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Opinion: Experiential learning helps students prepare for the future

After more than 40 years of successful cooperation and internship programs, Concordia is ready to scale.

Article Author:

Graham Carr  •  Montreal Gazette Special Edition
"Beginning this September, Concordia University is offering every incoming undergraduate student at least one course-based experiential learning opportunity," university president Graham Carr writes.
"From this September, Concordia University will: Incoming undergraduate students will have at least one course-based experiential learning opportunity," wrote University President Graham Carr. Photo by Dave Sidaway /Montreal Gazette

Students, Families and Colleges Prepare for the New Fall Semester As the world prepares, the mission to equip the next generation of talent to meet the immediate and future needs of society becomes doubly urgent.

The world is facing dramatic changes and unprecedented challenges. Economies everywhere are suffering from inflation, labor shortages and supply chain disruptions. New technologies are spreading at breakneck speed. The organization of work is undergoing a decisive transformation. And globally, parts of social fabric are rapidly collapsing.

We need an adaptable and engaged workforce and citizens more than ever to navigate these transitions and beyond. That's why, starting this September, Concordia University will offer every new student at least one course-based experiential learning opportunity. Concordia also aims to enable freshmen beginning in 2025 to take advantage of two experiential learning opportunities through work-integrated learning, study abroad experiences, research, and community-based or co-curricular degree earning. .

It's an ambitious undertaking. But given the partnerships we are establishing and developing, Concordia is one of the first universities in Quebec, one of the first in Canada, and intends to achieve such specific goals. is.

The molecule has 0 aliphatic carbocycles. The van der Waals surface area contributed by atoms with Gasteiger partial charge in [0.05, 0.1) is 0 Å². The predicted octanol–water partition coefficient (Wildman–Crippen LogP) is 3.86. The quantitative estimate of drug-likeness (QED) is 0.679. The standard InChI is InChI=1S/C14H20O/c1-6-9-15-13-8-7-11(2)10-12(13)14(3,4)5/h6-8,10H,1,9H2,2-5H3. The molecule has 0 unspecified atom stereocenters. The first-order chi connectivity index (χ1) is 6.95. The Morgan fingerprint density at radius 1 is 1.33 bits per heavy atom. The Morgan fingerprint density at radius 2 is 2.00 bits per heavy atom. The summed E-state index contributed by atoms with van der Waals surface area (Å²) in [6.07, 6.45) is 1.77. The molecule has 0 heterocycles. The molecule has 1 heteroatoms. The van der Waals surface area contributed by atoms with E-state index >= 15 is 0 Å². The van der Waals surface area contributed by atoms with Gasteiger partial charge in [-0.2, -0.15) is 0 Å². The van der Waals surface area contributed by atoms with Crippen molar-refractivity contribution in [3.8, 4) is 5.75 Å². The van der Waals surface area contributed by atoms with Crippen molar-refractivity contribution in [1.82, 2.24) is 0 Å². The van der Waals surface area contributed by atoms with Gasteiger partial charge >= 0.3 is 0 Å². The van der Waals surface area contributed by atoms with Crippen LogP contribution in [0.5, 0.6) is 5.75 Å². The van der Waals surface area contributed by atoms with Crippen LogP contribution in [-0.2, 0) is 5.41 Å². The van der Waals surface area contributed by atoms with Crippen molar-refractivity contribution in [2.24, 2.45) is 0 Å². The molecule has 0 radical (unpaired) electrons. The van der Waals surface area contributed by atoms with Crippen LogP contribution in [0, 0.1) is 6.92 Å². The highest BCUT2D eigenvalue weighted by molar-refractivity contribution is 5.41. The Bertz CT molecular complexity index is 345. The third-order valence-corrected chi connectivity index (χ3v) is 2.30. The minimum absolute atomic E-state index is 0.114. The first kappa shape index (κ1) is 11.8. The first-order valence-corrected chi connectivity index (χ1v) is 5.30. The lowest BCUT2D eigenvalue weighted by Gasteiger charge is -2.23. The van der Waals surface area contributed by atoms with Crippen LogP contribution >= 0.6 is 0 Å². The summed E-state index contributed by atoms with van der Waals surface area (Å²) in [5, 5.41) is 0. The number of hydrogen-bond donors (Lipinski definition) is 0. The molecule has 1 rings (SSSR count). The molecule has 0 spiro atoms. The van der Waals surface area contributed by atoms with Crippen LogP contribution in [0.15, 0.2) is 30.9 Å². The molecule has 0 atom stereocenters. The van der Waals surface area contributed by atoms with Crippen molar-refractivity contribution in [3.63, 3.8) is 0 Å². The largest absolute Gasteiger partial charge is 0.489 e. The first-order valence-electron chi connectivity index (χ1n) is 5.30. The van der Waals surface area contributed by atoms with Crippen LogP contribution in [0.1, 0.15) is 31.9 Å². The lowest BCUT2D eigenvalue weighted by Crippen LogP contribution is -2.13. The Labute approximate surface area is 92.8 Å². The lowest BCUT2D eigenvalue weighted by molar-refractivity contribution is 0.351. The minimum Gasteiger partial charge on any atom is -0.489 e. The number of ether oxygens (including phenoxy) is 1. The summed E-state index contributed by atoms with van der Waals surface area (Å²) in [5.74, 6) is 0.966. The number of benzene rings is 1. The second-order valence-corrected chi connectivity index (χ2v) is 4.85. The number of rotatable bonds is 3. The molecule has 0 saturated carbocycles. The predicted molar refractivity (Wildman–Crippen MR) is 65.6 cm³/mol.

Experiential learning opportunities enhance student education by providing curated access to people, knowledge, and networks that complement the boundaries of standard degree learning. Exposure to different cultures, workplaces, and performance expectations will help students make the transition to post-bachelor life faster and smoother.

Undergraduates who do co-op job placements or internships, actively participate in research projects or field schools, or participate in academic exchange programs generally have good academic performance. Excellent. Hands-on experience and stepping up will also increase your chances of being hired by an organization or employer.

But the challenge for universities, especially large ones like Concordia, with her over 30,000 undergraduate students, is to deliver experiential learning at scale. is. We have been a successful cooperative and internship program for her over 40 years.

Beyond privileged access to the talent pipeline, the overwhelming majority of employers believe that student interns build capabilities within their organizations and provide new ideas, fresh energy, technical skills, and digital expertise. We believe it brings knowledge, and in Concordia's case, culture. and linguistic diversity.

To be successful and sustainable at scale, experiential learning must not be transactional. It must be a mutual investment and a meaningful partnership that benefits employers, host universities and colleges of origin on an equal footing with the student's experience.

It is important to involve alumni and advocacy groups such as the Business + Higher Education Roundtable to mobilize networks and expand the potential employment pool. So is the support of generous donors such as the Doggone Foundation, which offers paid internships to Concordia students in the arts, and RBC, which helps students from marginalized backgrounds through its Beat the Odds program.

Governments also play an important role. In terms of policy impact, the value proposition of experiential learning can be seen in the public interest to encourage employer participation or to offset the costs for universities to arrange placements and provide professional mentoring. It doesn't just reward your investment.

Investing in recruitment not only helps businesses and organizations in metropolitan centers, it is also an effective tool in areas where recruiting labor can be difficult. Also, by expanding the qualifications for work-integrated study, more talented international students will choose to stay in Quebec or elsewhere in Canada after graduation.

We live in a time of extraordinary social and economic turmoil. But by working together across sectors, we can deepen the value of university education and better align the undergraduate experience with global diversity, the changing world of work today, and the economy of tomorrow. Can promote the prosperity of Canadian society. Investing in experiential learning is a cost-effective way to enrich all futures.

Graham Carr is President and Vice President of Concordia University.

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